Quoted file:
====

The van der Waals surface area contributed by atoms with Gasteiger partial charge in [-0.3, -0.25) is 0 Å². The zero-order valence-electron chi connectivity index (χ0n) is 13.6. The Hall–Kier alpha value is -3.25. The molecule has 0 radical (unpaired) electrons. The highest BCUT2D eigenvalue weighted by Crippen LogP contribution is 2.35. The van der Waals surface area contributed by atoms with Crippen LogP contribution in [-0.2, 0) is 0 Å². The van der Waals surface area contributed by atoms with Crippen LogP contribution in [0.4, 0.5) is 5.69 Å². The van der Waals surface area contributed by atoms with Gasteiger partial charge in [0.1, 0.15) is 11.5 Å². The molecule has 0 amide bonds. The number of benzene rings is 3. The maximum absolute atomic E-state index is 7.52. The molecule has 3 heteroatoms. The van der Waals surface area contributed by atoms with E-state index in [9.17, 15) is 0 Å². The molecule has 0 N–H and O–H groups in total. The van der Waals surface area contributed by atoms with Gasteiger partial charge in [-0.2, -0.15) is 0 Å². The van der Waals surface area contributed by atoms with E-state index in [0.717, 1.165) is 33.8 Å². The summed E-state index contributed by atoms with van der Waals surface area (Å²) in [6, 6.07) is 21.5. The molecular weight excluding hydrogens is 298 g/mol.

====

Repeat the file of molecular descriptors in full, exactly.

The van der Waals surface area contributed by atoms with Gasteiger partial charge in [-0.3, -0.25) is 0 Å². The zero-order valence-electron chi connectivity index (χ0n) is 13.6. The Hall–Kier alpha value is -3.25. The molecule has 0 radical (unpaired) electrons. The highest BCUT2D eigenvalue weighted by Crippen LogP contribution is 2.35. The van der Waals surface area contributed by atoms with Crippen LogP contribution in [-0.2, 0) is 0 Å². The van der Waals surface area contributed by atoms with Crippen LogP contribution in [0.4, 0.5) is 5.69 Å². The van der Waals surface area contributed by atoms with Gasteiger partial charge in [0.1, 0.15) is 11.5 Å². The molecule has 0 amide bonds. The number of benzene rings is 3. The maximum absolute atomic E-state index is 7.52. The molecule has 3 heteroatoms. The van der Waals surface area contributed by atoms with E-state index in [9.17, 15) is 0 Å². The molecule has 0 N–H and O–H groups in total. The van der Waals surface area contributed by atoms with Gasteiger partial charge in [-0.2, -0.15) is 0 Å². The van der Waals surface area contributed by atoms with E-state index in [0.717, 1.165) is 33.8 Å². The summed E-state index contributed by atoms with van der Waals surface area (Å²) in [6, 6.07) is 21.5. The molecular weight excluding hydrogens is 298 g/mol.